Case study - Leadership development

Deutsche Bank

What they said

Thanks for running a successful high performance programme for our Directors… we’re excited that they pinpointed 106 potential barriers to high performance throughout our global organisation. How would you suggest we deal with these?

After the financial crisis broke in 2008 our client had completed a number of restructuring projects in order to cut costs and improve oversight. These actions left managers bruised and lacking confidence in the future. Promontory addressed this by designing and delivering a confidence and capability programme for Managing Directors in eight different markets called Inspiring High Performance. 

As this programme drew to a close, we identified two issues which we reported back to our client as part of our programme debrief:

Employees at all levels across all functions of the bank wrestle with similar issues. We identified 106 specific issues which we distilled down to a dozen. These issues - we called them ‘interferences’ - were so embedded in the organisation’s culture and processes that they weren’t perceived as issues any more. They were business-as-usual, and yet were costing the bank millions of Euros every year.

Our senior leadership programmes were effective but we felt the client should also be investing in developing leaders as much as current leaders. We wanted to create a sense that the bank was future-focused and looking to build talent for its future.

The primary challenge was to save the bank money by removing the interferences, in a culture that was badly damaged by the crisis in a commercial environment suddenly awash with regulation. We wanted to address the secondary challenge of developing leaders at the same time.

What we did

We developed and implemented a programme called Project Delta (change) which embraces the fundamental principle that those most affected by interferences, are most likely to know how to solve them. Delta takes an organisation’s brightest minds and applies them to its toughest challenges, using costs saved to fund investments in new people, programmes and infrastructure. 

In Deutsche Bank’s case, this meant looking deeper into the organisation at more junior staffers whose roles - and their ability to perform them well - were directly affected by the interferences. We chose junior managers identified by their performance appraisals as ‘high potentials’ to form small teams of six to eight in each critical Deutsche Bank market. Then we offered them the opportunity to fix a problem that really mattered to them. 

With sponsorship from the Managing Directors who had experienced Inspiring High Performance, our proposition was simple: which interference would you most like to remove, and how do you recommend we do it?

We worked hard to free our young teams from the shackles of conventional thinking, to be creative, to use the bank’s resources effectively. We coached them on how to construct and deliver their solutions, and arranged for them to present them directly to the most senior leaders in the bank. This was an opportunity they could not have received under any other circumstances.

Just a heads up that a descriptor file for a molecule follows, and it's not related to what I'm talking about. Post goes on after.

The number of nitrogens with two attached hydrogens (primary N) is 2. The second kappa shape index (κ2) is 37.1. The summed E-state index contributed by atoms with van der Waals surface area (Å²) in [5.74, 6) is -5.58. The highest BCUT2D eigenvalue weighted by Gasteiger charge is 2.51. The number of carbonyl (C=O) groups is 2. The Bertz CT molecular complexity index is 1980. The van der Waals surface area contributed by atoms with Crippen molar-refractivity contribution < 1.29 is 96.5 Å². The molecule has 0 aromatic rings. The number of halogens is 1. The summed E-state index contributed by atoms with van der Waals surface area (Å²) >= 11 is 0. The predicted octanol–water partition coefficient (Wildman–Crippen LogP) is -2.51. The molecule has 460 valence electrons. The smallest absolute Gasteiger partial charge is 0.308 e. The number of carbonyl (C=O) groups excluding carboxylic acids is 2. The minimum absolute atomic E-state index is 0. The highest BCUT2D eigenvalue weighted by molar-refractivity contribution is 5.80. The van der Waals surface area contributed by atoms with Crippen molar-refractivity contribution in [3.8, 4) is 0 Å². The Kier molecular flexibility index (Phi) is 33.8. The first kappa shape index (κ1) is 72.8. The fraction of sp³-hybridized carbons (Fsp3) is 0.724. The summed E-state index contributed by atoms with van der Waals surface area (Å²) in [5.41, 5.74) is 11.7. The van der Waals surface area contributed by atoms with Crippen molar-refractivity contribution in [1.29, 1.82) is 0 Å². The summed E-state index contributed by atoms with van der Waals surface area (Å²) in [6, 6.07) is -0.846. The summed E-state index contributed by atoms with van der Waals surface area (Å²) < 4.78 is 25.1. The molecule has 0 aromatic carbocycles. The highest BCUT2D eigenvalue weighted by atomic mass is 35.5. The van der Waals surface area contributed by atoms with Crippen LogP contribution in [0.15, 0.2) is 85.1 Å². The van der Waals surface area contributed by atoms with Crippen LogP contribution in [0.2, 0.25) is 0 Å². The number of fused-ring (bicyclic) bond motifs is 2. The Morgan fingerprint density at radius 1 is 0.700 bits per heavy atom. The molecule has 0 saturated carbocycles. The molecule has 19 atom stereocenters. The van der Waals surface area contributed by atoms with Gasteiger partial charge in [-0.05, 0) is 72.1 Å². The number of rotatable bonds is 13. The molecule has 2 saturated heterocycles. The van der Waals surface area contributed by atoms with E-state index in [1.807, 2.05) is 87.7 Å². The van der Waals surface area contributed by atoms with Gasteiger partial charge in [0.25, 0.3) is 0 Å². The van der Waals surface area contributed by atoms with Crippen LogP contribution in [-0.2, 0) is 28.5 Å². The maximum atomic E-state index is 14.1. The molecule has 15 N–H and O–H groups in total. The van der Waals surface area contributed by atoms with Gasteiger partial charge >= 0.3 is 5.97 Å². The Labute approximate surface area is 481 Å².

We moderated the ensuing discussion with the objective of having each proposal approved for implementation and properly funded. Three months later, we examined the implemented projects against their pre-defined metrics. 

What happened next

In eight international markets we brought together 24 teams and made 22 proposals, of which 19 were approved for further consideration and 12 approved for investment. 

Within three months every one of these showed a positive return. About half focused on cutting costs, in one instance saving 48 FTEs by developing a reliable automated process for previously manual work. 

The proposals focusing on income improvement were equally as effective, with one client-focused ‘opportunity identifier’ initiative generating £7m in incremental fees from the bank’s largest client.

Overall we calculate a net return of just over £12m in the year following the programme. 

What we learned

Delta is a very dynamic programme where we bring together individuals with high levels of energy to form cross-functional teams that are overtly empowered to deliver measurable results. It works best when those most affected by the issues are given responsibility for solving them… this adds a personal vested interest in the solution and leads to practical, actionable proposals.

It is necessarily short-term, both to maintain focus and because participants' contributions to the programme are incremental to their day jobs. They work extremely hard, over a short period. It’s not for everyone. One or two of the Deutsche Bank proposals that did not progress were led by teams who felt unable to add to their day-to-day pressures.

Applying ‘internal consultants’ in this way requires genuine empowerment and sponsorship. The organisation must be prepared to say ‘yes’ to brave proposals, and invest in them. Even if they do not succeed, there is much benefit to be derived from giving young managers the opportunity to show what they can do to make change happen.